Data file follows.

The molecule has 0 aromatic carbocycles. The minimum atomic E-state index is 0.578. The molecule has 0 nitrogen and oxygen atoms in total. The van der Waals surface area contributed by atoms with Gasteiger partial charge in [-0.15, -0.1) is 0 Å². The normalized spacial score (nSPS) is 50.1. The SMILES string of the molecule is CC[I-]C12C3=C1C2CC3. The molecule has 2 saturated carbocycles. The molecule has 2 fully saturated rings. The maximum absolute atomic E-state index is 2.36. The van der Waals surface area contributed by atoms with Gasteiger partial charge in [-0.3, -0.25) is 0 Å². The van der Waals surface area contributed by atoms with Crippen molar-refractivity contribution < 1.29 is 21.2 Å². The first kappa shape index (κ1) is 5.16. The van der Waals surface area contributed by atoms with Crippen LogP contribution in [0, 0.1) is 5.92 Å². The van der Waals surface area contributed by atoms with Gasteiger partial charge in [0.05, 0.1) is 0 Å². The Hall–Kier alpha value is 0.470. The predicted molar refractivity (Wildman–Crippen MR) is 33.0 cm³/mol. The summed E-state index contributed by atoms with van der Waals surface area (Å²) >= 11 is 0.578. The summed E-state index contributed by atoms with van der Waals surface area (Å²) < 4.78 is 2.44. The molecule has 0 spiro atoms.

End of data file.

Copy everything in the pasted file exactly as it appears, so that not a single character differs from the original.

The molecule has 0 aromatic carbocycles. The minimum atomic E-state index is 0.578. The molecule has 0 nitrogen and oxygen atoms in total. The van der Waals surface area contributed by atoms with Gasteiger partial charge in [-0.15, -0.1) is 0 Å². The normalized spacial score (nSPS) is 50.1. The SMILES string of the molecule is CC[I-]C12C3=C1C2CC3. The molecule has 2 saturated carbocycles. The molecule has 2 fully saturated rings. The maximum absolute atomic E-state index is 2.36. The van der Waals surface area contributed by atoms with Gasteiger partial charge in [-0.3, -0.25) is 0 Å². The van der Waals surface area contributed by atoms with Crippen molar-refractivity contribution < 1.29 is 21.2 Å². The first kappa shape index (κ1) is 5.16. The van der Waals surface area contributed by atoms with Crippen LogP contribution in [0, 0.1) is 5.92 Å². The van der Waals surface area contributed by atoms with Gasteiger partial charge in [0.05, 0.1) is 0 Å². The Hall–Kier alpha value is 0.470. The predicted molar refractivity (Wildman–Crippen MR) is 33.0 cm³/mol. The summed E-state index contributed by atoms with van der Waals surface area (Å²) >= 11 is 0.578. The summed E-state index contributed by atoms with van der Waals surface area (Å²) < 4.78 is 2.44. The molecule has 0 spiro atoms.